Different Contexts, Eternal Lessons

Etz Chayyim Hee. The Torah is a Tree of Life. Its ways are ways of pleasantness and all its paths are peaceful (Proverbs 3:17-18). These are the words we say each time we return the Torah to the ark. But sometimes it can be hard to believe that the Torah is so pleasant and peaceful when we read certain troubling passages found within it.

Take this week’s Torah portion, for example. The opening of Parashat Ki Teitzei is pretty grim. In the first few verses alone, we learn that the Israelites were permitted to take women as prisoners of war and forcibly marry them; that it was normal for men to have multiple wives, one of whom he could love at the expense of another; and that criminals were executed through impaling on a stake.

All its paths are peaceful? Doesn’t seem like it.

Of course, the Torah is a text that is of its time, written in an era where the norms of society were quite different than they are today. Women were fair game as war captives, multiple wives were commonplace (Jewish law only forbade polygamy in the 10th century), and children were seen simply as adults in small bodies… child development would not even begin to be understood until more than 2,000 years after this text was written.

When we read these challenging texts of the Torah through our modern lens of morality, fairness, and ethics, we might want to discount its teachings. However, if we are willing to understand the Torah on its own terms, we will see how the instructions it gives are principled and just.

When the Torah tells Israelite men that they are permitted to take enemy women as captives, it instructs them to take the feelings of the woman into account: “She shall spend a month’s time in your house lamenting her father and mother; after that…she shall be your wife” (Deuteronomy 21:13). In other words, this woman cannot be expected to become her captors’ wife immediately; she must be given time to mourn for her family.

When the Torah discusses the estate of a man who has two wives, one of whom is “loved” and one of whom is “unloved,” it forbids him from favoring the child of the wife he loves. Instead, he must leave his estate to the eldest child, even if the eldest happens to be the son of the unloved wife.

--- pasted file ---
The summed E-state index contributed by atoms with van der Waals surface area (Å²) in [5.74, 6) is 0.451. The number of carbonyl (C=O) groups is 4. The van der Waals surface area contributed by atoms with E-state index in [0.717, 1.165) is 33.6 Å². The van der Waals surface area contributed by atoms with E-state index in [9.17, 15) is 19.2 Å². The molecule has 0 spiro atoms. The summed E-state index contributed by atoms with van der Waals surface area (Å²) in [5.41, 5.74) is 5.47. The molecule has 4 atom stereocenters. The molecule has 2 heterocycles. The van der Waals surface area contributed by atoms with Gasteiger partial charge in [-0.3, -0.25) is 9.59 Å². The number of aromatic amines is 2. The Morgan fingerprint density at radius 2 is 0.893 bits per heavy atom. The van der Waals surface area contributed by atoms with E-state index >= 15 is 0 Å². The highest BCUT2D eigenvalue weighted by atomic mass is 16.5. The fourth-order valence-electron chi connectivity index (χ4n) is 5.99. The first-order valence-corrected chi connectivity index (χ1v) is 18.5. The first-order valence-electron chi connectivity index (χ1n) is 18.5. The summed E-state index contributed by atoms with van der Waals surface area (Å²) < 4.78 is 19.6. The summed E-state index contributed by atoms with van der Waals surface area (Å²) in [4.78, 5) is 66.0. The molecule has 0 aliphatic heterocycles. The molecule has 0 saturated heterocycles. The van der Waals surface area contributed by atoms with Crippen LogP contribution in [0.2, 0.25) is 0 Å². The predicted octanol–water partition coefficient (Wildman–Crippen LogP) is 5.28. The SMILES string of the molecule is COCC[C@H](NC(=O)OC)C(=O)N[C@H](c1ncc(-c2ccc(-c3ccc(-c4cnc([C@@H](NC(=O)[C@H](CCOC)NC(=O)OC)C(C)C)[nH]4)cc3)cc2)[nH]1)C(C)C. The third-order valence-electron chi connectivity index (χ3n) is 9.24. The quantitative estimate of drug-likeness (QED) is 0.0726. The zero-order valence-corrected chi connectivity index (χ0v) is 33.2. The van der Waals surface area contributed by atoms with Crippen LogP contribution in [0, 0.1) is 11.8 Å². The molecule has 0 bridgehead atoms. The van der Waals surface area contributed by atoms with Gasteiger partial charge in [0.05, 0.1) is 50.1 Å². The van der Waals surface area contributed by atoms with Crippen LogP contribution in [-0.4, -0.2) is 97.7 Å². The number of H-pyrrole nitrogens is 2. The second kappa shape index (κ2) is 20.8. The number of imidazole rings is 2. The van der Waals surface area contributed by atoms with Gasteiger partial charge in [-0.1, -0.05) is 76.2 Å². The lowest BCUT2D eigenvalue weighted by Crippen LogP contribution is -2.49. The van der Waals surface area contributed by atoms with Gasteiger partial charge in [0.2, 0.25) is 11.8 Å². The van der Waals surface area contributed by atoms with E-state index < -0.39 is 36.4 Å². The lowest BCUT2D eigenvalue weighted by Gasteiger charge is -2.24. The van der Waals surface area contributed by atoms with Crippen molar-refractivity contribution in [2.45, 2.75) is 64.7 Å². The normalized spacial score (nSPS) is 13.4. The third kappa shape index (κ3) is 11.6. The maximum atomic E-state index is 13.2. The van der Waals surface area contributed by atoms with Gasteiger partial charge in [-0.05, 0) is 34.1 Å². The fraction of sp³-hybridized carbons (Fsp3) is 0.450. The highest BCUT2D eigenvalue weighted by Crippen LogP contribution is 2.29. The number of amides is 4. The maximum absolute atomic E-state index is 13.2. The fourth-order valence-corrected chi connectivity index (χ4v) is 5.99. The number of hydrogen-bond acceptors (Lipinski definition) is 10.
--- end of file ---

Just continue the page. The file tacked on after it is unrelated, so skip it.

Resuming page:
When the Torah discusses capital punishment, it teaches that the body of the executed person must be treated with respect. The corpse cannot be left out overnight. Instead, it must be buried on the day of the execution.

All of these instructions in the Torah, though given in the context of circumstances that we find abhorrent today, serve to place an important check on human instincts. A man might want to take a woman captured in a war as his wife, but she must be given time to grieve her old life beforehand. A man might want to favor the child of his beloved wife, but his obligation to his eldest comes first. A person might want to leave the corpse of a criminal to rot and decay overnight, but, perhaps counter to instinct, it must be treated with dignity and buried properly.

While the context is different, we can also follow the Torah’s instructions to ensure that our own lives are filled with empathy, concern, and care for others. That’s what the upcoming High Holy Days, and Hebrew month of Elul, are for. While we certainly aren’t taking anyone captive and marrying them, we can give our loved ones the time and space they need to grieve when they mourn a loss. We can fulfill our obligations to our children no matter how hard that may be. And we can treat all people with dignity and respect, even if they have been labeled as criminals.

The scenarios outlined in the Torah might be of their time, but the lessons of the Torah are eternal. Human instinct is often to take the easy way out, to do what is most convenient for us at the time, and not to consider the feelings of others when we act. The Torah cautions us against this, and teaches that acting with fairness and justice is the most important commitment we can make.

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